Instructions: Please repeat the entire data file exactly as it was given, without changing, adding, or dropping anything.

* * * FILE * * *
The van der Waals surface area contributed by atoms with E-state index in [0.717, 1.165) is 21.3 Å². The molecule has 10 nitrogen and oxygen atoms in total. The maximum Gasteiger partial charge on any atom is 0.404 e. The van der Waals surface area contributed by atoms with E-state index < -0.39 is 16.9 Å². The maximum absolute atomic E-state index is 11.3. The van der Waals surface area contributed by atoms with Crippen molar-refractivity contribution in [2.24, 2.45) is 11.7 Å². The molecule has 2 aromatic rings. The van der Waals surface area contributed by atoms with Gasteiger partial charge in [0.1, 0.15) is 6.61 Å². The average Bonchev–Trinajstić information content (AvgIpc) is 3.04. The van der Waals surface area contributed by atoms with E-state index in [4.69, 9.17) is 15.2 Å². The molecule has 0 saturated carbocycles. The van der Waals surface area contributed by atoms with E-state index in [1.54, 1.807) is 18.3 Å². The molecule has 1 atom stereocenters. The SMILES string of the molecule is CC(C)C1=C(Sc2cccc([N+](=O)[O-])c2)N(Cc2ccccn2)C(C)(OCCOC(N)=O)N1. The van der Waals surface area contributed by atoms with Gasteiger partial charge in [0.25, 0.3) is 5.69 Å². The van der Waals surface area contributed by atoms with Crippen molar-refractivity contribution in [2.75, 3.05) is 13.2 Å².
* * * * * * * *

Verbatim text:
The van der Waals surface area contributed by atoms with E-state index in [0.717, 1.165) is 21.3 Å². The molecule has 10 nitrogen and oxygen atoms in total. The maximum Gasteiger partial charge on any atom is 0.404 e. The van der Waals surface area contributed by atoms with E-state index < -0.39 is 16.9 Å². The maximum absolute atomic E-state index is 11.3. The van der Waals surface area contributed by atoms with Crippen molar-refractivity contribution in [2.24, 2.45) is 11.7 Å². The molecule has 2 aromatic rings. The van der Waals surface area contributed by atoms with Gasteiger partial charge in [0.1, 0.15) is 6.61 Å². The average Bonchev–Trinajstić information content (AvgIpc) is 3.04. The van der Waals surface area contributed by atoms with E-state index in [4.69, 9.17) is 15.2 Å². The molecule has 0 saturated carbocycles. The van der Waals surface area contributed by atoms with E-state index in [1.54, 1.807) is 18.3 Å². The molecule has 1 atom stereocenters. The SMILES string of the molecule is CC(C)C1=C(Sc2cccc([N+](=O)[O-])c2)N(Cc2ccccn2)C(C)(OCCOC(N)=O)N1. The van der Waals surface area contributed by atoms with Gasteiger partial charge in [0.25, 0.3) is 5.69 Å². The van der Waals surface area contributed by atoms with Crippen molar-refractivity contribution in [2.75, 3.05) is 13.2 Å².